HL Deb 20 March 1884 vol 286 c271

asked Her Majesty's Government, If they will add the name of the Chief Rabbi to the Royal Commission to inquire into the housing of the working classes?


, in reply, said, it was not the intention of the Government to add any new names to the Commission. At the same time, he must say he thought it would be quite impossible to speak in too high terms of the good work done by Dr. Adler, the Chief Rabin, in London, and of the admirable way in which the Jewish charities and institutions were managed. He did not doubt that the Chief Rabbi, from his knowledge and experience in connection with the subject of the housing of the poor, would be able to give very valuable information; but there were many noble Lords and gentleman of whom the same might be said, and, as the number of Commissioners had been limited, the selection had been confined to those who were most qualified to serve. He understood his noble Friend to suggest the appointment of the Chief Rabbi should be made as the head of a religious body. Her Majesty's Government could not agree with the view that the question of religious creed should of itself determine the selection of a Royal Commission; and he thought their Lordships would agree that a Commission of that kind would have been placed on a most unsound basis.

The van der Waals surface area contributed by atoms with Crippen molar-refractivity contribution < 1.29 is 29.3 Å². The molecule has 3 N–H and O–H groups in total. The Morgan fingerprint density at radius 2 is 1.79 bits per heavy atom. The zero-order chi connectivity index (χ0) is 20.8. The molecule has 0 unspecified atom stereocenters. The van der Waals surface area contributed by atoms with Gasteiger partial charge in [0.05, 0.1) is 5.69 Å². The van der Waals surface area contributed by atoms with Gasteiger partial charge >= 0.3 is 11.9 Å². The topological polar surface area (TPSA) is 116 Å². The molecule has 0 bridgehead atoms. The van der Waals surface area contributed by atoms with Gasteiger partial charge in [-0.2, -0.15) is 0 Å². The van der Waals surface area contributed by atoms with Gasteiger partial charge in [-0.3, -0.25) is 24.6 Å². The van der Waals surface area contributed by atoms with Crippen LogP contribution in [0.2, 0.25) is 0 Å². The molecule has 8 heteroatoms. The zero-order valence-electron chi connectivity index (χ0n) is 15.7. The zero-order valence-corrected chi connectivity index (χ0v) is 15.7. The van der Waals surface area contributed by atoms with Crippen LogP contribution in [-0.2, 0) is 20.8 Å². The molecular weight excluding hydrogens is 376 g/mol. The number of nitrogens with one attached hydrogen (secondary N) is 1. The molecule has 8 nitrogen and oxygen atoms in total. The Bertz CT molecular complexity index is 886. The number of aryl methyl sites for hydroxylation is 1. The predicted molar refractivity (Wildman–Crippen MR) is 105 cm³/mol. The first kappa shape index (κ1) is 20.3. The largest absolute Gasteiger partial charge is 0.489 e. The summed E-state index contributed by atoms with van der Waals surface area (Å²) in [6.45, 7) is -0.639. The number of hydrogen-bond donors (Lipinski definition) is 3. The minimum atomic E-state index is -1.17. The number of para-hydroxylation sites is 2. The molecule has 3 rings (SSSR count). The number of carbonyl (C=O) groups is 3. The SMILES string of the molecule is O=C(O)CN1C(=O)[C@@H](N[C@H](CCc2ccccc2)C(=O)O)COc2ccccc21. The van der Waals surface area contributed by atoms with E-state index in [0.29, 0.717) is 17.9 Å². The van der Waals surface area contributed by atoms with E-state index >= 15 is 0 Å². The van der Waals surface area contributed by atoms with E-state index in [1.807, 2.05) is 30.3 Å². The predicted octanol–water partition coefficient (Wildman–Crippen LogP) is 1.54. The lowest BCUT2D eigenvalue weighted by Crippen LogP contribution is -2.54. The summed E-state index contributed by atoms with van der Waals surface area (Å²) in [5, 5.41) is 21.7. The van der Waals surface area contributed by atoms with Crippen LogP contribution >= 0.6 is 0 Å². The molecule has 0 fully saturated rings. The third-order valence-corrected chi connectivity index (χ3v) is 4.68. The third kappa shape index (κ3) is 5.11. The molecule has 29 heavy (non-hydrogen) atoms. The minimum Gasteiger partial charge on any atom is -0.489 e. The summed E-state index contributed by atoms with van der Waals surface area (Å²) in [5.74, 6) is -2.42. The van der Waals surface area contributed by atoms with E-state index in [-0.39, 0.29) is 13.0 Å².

House adjourned at a quarter before Six o'clock, till To-morrow, a quarter past Ten o'clock.